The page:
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Islamic banking

Islamic banking refers to a system of banking which is consistent with Islamic law and guided by Islamic economics. In particular, Islamic law prohibits the collection of interest, also commonly called riba[?] in Islamic discourse. One form of the argument against interest is that money is not a good and profit should be earned on goods and services only; not on control of money itself. (Return on Assets[?]).

While Islamic law prohibits the collection of interest it does allow a seller to resell an item at a higher price than it was bought for, as long as there are clearly two transactions.

An example of how riba is treated is contained in Sahih Bukhari Hadith, Book 3 [1] (http://qibla.dhs.org/alim_online/bukhari/sb3_20.htm):

 382) Narrated Ibn Shihab:
  That Malik bin Aus said, "I was in need of change for one-hundred Dinars. 
  Talha bin 'Ubaidullah called me and we discussed the matter, and he
  agreed to change (my Dinars). He took the gold pieces in his hands and 
  fidgeted with them, and then said, "Wait till my storekeeper comes from
  the forest." 'Umar was listening to that and said, "By Allah! You should 
  not separate from Talha till you get the money from him, for Allah's
  Apostle said, 'The selling of gold for gold is Riba (usury) except if 
  the exchange is from hand to hand and equal in amount, and similarly,
  the selling of wheat for wheat is Riba (usury) unless it is from hand to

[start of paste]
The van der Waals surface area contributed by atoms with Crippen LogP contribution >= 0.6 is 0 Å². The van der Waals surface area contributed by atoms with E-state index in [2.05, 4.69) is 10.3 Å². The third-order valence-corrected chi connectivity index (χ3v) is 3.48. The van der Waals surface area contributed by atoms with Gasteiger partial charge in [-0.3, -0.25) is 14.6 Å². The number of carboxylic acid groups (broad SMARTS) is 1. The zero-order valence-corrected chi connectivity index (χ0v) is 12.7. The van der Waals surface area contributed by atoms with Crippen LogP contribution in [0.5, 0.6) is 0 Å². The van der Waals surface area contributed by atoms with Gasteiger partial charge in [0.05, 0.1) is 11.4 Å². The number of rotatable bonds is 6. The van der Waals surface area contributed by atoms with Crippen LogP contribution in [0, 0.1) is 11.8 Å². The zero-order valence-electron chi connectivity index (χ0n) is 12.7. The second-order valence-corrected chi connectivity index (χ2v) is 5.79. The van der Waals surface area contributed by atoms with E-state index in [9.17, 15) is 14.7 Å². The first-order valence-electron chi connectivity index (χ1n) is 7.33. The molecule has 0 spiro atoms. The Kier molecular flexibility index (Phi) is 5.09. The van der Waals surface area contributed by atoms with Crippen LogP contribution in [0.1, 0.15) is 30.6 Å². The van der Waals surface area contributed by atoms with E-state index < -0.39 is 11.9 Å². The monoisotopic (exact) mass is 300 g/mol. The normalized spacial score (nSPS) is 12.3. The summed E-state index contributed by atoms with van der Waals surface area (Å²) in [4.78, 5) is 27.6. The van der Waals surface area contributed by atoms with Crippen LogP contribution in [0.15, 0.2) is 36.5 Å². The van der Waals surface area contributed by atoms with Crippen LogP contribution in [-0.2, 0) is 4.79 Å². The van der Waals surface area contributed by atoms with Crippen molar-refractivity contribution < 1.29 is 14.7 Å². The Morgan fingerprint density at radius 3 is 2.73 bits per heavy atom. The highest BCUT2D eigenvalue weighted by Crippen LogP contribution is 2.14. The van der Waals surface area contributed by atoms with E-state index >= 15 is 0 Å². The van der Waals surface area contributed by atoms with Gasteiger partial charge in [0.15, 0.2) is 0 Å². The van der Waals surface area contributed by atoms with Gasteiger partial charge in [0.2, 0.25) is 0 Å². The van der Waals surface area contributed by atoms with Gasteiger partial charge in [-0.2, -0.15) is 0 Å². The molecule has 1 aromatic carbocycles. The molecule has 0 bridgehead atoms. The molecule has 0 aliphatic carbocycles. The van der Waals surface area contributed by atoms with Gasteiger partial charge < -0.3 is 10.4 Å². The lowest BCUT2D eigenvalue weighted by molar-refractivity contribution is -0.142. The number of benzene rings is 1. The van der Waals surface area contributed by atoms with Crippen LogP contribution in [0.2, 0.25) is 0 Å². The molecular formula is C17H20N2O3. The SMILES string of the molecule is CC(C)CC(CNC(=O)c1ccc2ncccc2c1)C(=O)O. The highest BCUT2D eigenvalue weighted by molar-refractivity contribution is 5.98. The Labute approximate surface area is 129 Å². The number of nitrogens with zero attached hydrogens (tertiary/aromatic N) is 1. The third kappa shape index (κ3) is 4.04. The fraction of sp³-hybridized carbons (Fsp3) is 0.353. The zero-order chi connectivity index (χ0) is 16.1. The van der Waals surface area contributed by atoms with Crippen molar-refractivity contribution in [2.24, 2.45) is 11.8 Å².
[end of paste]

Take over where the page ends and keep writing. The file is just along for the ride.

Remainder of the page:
hand and equal in amount, and the selling of barley for barley is usury
  unless it is from hand to hand and equal in amount, and dates for dates, 
  is usury unless it is from hand to hand and equal in amount.' "

In other words, to perform a single transaction where one person trades one kind of thing (such as gold, grapes, wheat, or barley) for more or less of the same kind of thing, is exactly what has been disallowed. To purchase something from someone at one price and sell it to someone else at a higher price, incorporating profit, is allowed as long as the business is lawful.

Islamic Mortgages

In an Islamic mortgage transaction, instead of loaning the buyer money, a bank might buy an item from the seller, and sell it to the buyer at a profit, while allowing the buyer to pay the bank in installments. The higher cost might include what would in non-Islamic arrangements have been charged as interest, but there could not be additional penalties for late payment. This arrangement is called "Murabaha[?]". Another approach is Ijara wa Iqtina[?], which is similar to real estate leasing[?].

In business deals there are several other approaches to handle a lack of interest. Most important is Musharaka[?], which is equity financing. Further Mudaraba means if one entrepreneur is doing the work and the other is giving the funds to finance it then both profit and risk must be shared. Such participatory arrangements between capital and labor reflect the Islamic view that the borrower must not bear all the risk/cost of a failure, as it is Allah who determines that failure, and intends that it fall on all those involved. So venture capital and even micro-venture capital[?] are fine, but not loans.

Last not least, Islamic Banking is restricted to Islamically acceptable deals, which exclude e.g. alcohols, pork, gambling etc. Thus ethical investing is the only acceptable investing, and moral purchasing is encouraged.

Islamic banks have grown recently in the Muslim world but are a very small share of the global economy compared to the Western debt banking paradigm. Micro-lending[?] institutions such as Grameen Bank[?] use conventional lending practices, and are popular in some Muslim nations, but are clearly not Islamic banking.

See also: Islamic economics, Islamic bank, green economics, creditary economics[?], list of Islamic terms in Arabic

References



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